There is undoubtedly controversy on whether or not a gated community is the safest place to live. So if you're looking to buy or rent your next home, you may wonder if a gated community is right for you. There are many advantages and drawbacks for you to consider, so our visitor management software experts offer these Pros and Cons of living in a gated community.
People mainly prefer a gated community over a non-gated community for added safety. Gated communities can better control who enters the neighborhood by maintaining an access control point. While living in a gated community does not guarantee your home will not be broken into, it does make it more difficult for a thief. Most robbers are looking for an effortless opportunity, so anything you can do to make your house more of a nuisance for them will help keep you safe.
Some gated communities partner the gate with a guard patrol, relying on the gated community's area and the level of luxury beyond the gate.
Being part of a gated neighborhood often comes with higher costs – Homeowner Association (HOA) expenses. For example, if your house is in a gated community, your neighborhood will have fees to cover the cost and upkeep of the gate and the rest of the shared luxuries in the area.
Also, if buying a house in a gated community, you will have to persist in paying those HOA fees as long as you own your home. In some gated communities, this can add a substantial amount to the cost of ownership, but the luxuries usually match the fees.
Living in a gated community suggests you have more privacy, which is why you see most stars and famous figures select them. But, while it may be a necessity for A-listers, ordinary folk can also profit from some of that privacy.
Since you're not unrestricted to outside traffic, your community roads will be more relaxed and less active (as long as your neighbors are polite and follow the rules). It will also make it more difficult for door-to-door salespeople to pound a course to your front door. However, the gate won't block neighbors from snooping, so don't presume you will have 100% privacy.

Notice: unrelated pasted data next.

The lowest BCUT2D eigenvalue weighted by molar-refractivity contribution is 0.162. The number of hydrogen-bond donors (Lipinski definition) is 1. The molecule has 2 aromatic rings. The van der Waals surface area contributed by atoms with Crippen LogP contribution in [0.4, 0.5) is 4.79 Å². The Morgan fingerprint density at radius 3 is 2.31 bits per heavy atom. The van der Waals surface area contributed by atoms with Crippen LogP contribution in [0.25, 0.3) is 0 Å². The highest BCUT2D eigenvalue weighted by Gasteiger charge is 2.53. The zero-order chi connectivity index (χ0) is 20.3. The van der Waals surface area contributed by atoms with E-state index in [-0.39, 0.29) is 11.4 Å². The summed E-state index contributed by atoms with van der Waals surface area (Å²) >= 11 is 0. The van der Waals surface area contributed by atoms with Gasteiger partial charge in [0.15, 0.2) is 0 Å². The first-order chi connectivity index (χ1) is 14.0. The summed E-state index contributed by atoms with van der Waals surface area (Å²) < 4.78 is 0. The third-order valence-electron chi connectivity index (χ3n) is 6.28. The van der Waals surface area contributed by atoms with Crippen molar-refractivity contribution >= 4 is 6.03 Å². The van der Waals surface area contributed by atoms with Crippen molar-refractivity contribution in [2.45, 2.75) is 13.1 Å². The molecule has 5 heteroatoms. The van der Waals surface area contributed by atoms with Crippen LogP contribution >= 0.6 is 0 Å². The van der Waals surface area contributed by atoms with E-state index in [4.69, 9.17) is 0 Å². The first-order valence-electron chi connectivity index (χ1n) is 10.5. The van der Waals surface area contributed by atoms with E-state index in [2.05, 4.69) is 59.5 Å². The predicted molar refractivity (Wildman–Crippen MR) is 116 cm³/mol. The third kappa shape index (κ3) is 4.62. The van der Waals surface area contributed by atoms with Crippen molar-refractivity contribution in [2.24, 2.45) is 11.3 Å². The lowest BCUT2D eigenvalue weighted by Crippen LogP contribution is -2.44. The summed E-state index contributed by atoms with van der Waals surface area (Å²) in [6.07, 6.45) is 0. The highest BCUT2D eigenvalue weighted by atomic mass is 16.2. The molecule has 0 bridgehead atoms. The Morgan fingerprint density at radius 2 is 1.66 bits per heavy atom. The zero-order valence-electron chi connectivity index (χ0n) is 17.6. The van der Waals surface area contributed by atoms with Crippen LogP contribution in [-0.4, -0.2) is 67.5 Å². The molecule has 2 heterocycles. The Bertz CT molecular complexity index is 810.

If your house is in a gated community, often, there will be HOA rules that you are required to follow. This means if you wish to do something distinct with your yard, paint your house a unique color, or throw a massive and loud party, you may be unable to do everything you desire.
Also, if you quit paying your HOA dues or incur the anger of the HOA board, you could face steep fines and even have a lien on your home. Since you have to give up some power to live in a gated community, finding one that has been appropriately managed and has reasonable rules you can live with is essential.
It can be nice to have a feeling of living in a small neighborhood in a world becoming increasingly detached. Many gated communities have parks, walking trails, and outdoor activity areas, which can be excellent spots to meet your neighbors. In addition, some gated communities have monthly tenant activities, helping build a sense of community.
Choosing your next house is a big decision, and whether or not to live in a gated community is another aspect you will have to assess. We hope these pros and cons will help make a choice easier.
These are some advantages and drawbacks of living in a gated community. Contact us today if you are interested in visitor management software solutions. We want to make your community safer.
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